The Newbie Day Two…

Written By: B.D. Butler - Mar• 04•11

After moving Shasta into the dining room (so he may admire Dexter from afar) I played some music while I was doing my daily vaccuming (yes I use my dirt devil every day, I have messy parrots lol).  He loves music, as my last post indicates, and loves to dance.  This was a sign that he is starting to relax in his new environment.  A little sigh of relief is breathed when I start to see the signs this soon.  I however had to look into his cage and see what tools I would need to begin training.  First, there was a circular rope swing, that he sleeps on, and he goes to for cover.  When attempting to get him to step up, he runs there for cover.  He knows he can’t be “got”.  So that swing came out, and a couple of different size perches went in, along with some new colorful toys, and the classic “swing perch” that african greys love!  This is something I recommend anytime you train a bird.  Rearrange their cage, so they are not too comfortable, and they are not in their standard rut.  Give them new things to experience, and they will no longer view you as a threat, they look at you as the “thing” that is bringing puzzles.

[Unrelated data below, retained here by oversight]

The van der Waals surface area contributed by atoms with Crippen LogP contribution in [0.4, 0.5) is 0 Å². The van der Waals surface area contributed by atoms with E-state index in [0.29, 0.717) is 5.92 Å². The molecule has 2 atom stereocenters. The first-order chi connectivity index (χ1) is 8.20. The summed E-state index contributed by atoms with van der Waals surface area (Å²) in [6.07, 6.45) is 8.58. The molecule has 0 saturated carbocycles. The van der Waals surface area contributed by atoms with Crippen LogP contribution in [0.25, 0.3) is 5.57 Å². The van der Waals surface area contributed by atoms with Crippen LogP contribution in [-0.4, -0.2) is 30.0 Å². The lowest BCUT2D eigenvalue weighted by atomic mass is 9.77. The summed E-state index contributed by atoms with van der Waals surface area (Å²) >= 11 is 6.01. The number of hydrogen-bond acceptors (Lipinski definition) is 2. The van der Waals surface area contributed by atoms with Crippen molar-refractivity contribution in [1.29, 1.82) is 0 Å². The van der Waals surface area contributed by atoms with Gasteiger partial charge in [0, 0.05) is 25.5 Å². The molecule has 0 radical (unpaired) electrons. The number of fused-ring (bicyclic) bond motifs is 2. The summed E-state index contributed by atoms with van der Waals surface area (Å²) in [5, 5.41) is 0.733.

After getting everything all put together, we are letting him do his thing.  He is perched on his cage, going in and out, seeing what is new, and checking out the room, and lighting.  So much personality in such a little body… I can see where he will be the clown of the family.

I always try and look at every opportunity as a training session.  Well the opportunity pounced, Shasta was playing hide and seek around the cage and wouldn’t go in… then took flight into my bedroom.  I decided to take the opportunity to make it a training session.  I had Eric grab the parrot stand and bring it into the bedroom.  I grabbed a dowel, and picked Shasta up, and got him on the stand.  Then it was on to “step up” training.  Eric brought me some tiny yogurt treats, and i put my forearm towards his breast bone… he struck me.  I will say it went into a firm pinch, which is what I expected.  You can’t have a good training session, without at least one strike.
After a short fifteen minute training, and a dozen step ups, we went on a little walk around the house.  I gave him the grand tour, and placed him back into his cage.  He seemed proud in a way, like he knew he did good.

Progress!

 

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